"I’ve always wanted to travel and experience new people and cultures; to live abroad. But I had to be able to read and work in English. I considered many different places, because I really wanted to try to get a long way away from Germany. But instead, I ended up choosing one of the countries closest to Germany," he laughs and continues.
"I looked at both Sweden and Denmark, but ended up applying to DTU and AU in Denmark. I got a place in both universities, so I took a closer look at the courses they offered and the social aspects, and I concluded that AU made the most sense for me. Among other things, I saw that the university hosts this gigantic Regatta, and it was clear that there was huge focus on student life at AU."
"It's a young city, in that the average age of the population is low. That’s because so many students live here. And that’s good for your social life. Also, it's a big city without being too big. You can cycle to everything, and Aarhus is by the sea, so sometimes living here is a bit like being on holiday. When my sister visits me, she always says that I'm not studying, but just on holiday. That’s not quite true, because the programme is tough, but the surroundings are so beautiful that I really enjoy life here. In my spare time, I enjoy many of social opportunities Aarhus has to offer. For example the outdoor summer cinema in the middle of the forest at Moesgaard Museum. There’s an incredible number of cultural events, both large and small. "
"I love going to a Friday bar and going from one Friday bar to another. There are 41 different Friday bars at the university, and you can simply hop from one to the other. There are no closed doors, and it's super cool. There are lots of different people, and it’s probably the easiest way to meet new friends. I think it's been pretty easy to make friends here. Many people say that it can be difficult to get Danish friends, but it hasn’t happened for me," he says.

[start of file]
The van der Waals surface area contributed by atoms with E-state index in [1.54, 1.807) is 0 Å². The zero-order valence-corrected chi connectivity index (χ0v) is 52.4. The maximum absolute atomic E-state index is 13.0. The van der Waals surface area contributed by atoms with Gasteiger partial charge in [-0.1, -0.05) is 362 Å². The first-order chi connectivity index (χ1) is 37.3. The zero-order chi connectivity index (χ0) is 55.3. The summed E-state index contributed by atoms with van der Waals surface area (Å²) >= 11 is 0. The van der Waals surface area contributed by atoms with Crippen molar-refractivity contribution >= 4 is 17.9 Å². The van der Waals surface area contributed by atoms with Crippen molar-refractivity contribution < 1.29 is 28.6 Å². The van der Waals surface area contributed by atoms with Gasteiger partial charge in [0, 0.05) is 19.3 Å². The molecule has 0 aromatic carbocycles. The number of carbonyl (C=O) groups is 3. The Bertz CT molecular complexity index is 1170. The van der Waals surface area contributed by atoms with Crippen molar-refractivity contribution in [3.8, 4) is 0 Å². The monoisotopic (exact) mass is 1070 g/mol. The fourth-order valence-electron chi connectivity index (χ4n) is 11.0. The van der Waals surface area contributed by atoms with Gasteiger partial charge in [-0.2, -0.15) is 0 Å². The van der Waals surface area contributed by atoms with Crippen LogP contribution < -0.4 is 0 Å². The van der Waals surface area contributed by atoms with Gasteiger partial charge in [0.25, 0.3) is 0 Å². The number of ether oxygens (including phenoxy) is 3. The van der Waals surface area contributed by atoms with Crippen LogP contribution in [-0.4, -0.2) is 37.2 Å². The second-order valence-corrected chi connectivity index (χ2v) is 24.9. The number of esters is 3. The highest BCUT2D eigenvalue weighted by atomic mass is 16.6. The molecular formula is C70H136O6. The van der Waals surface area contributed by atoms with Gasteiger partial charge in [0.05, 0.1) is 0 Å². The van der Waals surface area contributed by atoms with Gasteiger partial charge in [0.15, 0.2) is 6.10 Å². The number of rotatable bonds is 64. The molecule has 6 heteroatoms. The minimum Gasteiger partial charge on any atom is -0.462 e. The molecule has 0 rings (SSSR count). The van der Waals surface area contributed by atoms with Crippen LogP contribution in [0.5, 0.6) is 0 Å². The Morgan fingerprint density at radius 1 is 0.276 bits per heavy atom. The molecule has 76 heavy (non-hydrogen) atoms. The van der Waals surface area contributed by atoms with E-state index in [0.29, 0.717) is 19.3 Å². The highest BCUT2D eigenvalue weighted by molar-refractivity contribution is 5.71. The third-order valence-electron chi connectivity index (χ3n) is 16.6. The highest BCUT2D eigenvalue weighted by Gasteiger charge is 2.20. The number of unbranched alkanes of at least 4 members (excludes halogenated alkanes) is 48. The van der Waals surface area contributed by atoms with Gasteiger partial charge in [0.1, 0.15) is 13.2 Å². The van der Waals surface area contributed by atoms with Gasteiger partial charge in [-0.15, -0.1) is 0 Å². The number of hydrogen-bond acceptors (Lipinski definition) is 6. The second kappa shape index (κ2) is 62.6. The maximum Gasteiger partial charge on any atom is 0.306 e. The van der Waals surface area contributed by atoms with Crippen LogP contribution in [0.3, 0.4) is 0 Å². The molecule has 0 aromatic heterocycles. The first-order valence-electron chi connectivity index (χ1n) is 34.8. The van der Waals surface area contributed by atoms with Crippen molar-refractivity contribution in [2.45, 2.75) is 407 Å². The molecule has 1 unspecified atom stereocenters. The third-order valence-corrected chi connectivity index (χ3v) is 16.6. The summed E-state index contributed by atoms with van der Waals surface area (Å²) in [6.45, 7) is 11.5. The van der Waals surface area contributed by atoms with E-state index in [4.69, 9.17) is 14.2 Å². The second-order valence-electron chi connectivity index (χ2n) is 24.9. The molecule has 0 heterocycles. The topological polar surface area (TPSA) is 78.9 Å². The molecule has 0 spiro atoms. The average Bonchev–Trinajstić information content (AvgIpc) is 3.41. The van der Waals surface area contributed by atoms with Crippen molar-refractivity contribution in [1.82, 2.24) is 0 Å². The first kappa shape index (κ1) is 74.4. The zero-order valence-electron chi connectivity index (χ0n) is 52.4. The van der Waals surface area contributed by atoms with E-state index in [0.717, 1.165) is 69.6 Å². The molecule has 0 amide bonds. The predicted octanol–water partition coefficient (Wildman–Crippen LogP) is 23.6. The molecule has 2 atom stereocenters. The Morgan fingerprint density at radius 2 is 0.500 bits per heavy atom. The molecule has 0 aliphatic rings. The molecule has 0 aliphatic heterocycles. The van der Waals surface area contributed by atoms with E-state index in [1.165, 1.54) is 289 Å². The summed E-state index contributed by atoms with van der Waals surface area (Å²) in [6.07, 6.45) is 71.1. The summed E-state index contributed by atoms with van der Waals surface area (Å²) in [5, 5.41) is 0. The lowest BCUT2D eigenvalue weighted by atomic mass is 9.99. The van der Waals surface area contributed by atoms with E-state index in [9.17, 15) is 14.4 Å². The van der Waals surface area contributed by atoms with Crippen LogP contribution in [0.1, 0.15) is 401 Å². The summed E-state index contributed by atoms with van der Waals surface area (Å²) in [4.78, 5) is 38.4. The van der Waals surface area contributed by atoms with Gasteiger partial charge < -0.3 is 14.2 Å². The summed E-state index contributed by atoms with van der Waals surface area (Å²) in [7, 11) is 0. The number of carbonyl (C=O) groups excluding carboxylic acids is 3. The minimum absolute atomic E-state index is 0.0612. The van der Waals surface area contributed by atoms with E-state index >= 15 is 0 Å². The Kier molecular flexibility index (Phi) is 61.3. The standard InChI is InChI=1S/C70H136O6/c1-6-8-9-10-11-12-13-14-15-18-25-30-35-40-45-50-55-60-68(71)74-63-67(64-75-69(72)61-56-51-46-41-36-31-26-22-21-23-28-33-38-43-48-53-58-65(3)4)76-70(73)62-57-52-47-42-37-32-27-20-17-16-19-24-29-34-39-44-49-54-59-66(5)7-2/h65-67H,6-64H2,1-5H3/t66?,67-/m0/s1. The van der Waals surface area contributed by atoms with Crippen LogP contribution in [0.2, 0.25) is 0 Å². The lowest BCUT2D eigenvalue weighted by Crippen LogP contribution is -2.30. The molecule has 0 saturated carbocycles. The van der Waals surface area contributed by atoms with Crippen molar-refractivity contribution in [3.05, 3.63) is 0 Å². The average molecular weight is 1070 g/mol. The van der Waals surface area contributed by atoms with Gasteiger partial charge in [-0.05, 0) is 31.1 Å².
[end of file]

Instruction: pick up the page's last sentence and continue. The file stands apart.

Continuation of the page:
"Definitely the Regatta in 2019. Unfortunately, it was cancelled due to corona in 2020. But it’s what I tell everyone about. It was super cool and fun. Back then, I’d only been at the university for three or four months, but I already had a number of Danish friends. We went there very early, at three o’clock at night and enjoyed ourselves until it all started. The Regatta is a kind of one-day festival, and everyone joins in. There are more than 30,000 young people, and the vast majority are students at AU, and that's great. The students themselves are responsible for the event, and I think it says a lot about the university that the students are allowed to arrange such a huge event."
"We're in small classes, and I think that's super cool. It makes it easier to interact with both teaching staff and fellow students. The teachers really want you to understand the material. They don't think it's annoying if you ask questions, and they really want be challenged and help you. And we have a lot of group work. I think that's important, because you work in groups a lot in working life, so it prepares you for a job outside. And it makes it easier for me to understand things," says Achim.
"First and foremost, academically it’s a very good university, and the professors are very interested in making sure you understand things. There’s a flat structure, and it‘s always easy to talk to the teachers. Furthermore, there’s a fantastic social life – everything’s are open. There are also a lot of like-minded and international students. I've never regretted coming to AU – it's been a fantastic experience."
"I want to stay here in Aarhus. It depends on the work opportunities afterwards, but Aarhus is a great place, and it’s not too far from my home. My mum very much likes that," he laughs and continues.
"I'm really fond of Aarhus and I'm learning Danish, so I really hope that I can stay. I haven't made many specific plans yet, but I just want to stay here."